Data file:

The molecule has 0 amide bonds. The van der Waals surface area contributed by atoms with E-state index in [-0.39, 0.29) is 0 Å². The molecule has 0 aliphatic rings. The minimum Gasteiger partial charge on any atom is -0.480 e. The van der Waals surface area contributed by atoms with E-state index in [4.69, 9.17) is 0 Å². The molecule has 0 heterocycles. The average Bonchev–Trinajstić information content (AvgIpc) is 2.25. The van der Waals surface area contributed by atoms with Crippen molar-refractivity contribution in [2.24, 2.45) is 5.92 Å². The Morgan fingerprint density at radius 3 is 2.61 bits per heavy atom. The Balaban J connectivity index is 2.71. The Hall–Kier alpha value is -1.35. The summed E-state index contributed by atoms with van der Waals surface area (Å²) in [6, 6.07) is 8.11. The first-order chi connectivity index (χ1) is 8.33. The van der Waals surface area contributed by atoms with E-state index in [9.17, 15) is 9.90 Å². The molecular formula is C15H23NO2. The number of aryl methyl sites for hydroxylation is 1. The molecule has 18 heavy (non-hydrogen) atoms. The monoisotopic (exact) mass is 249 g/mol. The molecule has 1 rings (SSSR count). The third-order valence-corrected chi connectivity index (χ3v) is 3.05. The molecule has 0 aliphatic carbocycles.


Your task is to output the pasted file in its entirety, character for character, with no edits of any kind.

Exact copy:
The molecule has 0 amide bonds. The van der Waals surface area contributed by atoms with E-state index in [-0.39, 0.29) is 0 Å². The molecule has 0 aliphatic rings. The minimum Gasteiger partial charge on any atom is -0.480 e. The van der Waals surface area contributed by atoms with E-state index in [4.69, 9.17) is 0 Å². The molecule has 0 heterocycles. The average Bonchev–Trinajstić information content (AvgIpc) is 2.25. The van der Waals surface area contributed by atoms with Crippen molar-refractivity contribution in [2.24, 2.45) is 5.92 Å². The Morgan fingerprint density at radius 3 is 2.61 bits per heavy atom. The Balaban J connectivity index is 2.71. The Hall–Kier alpha value is -1.35. The summed E-state index contributed by atoms with van der Waals surface area (Å²) in [6, 6.07) is 8.11. The first-order chi connectivity index (χ1) is 8.33. The van der Waals surface area contributed by atoms with E-state index in [9.17, 15) is 9.90 Å². The molecular formula is C15H23NO2. The number of aryl methyl sites for hydroxylation is 1. The molecule has 18 heavy (non-hydrogen) atoms. The monoisotopic (exact) mass is 249 g/mol. The molecule has 1 rings (SSSR count). The third-order valence-corrected chi connectivity index (χ3v) is 3.05. The molecule has 0 aliphatic carbocycles.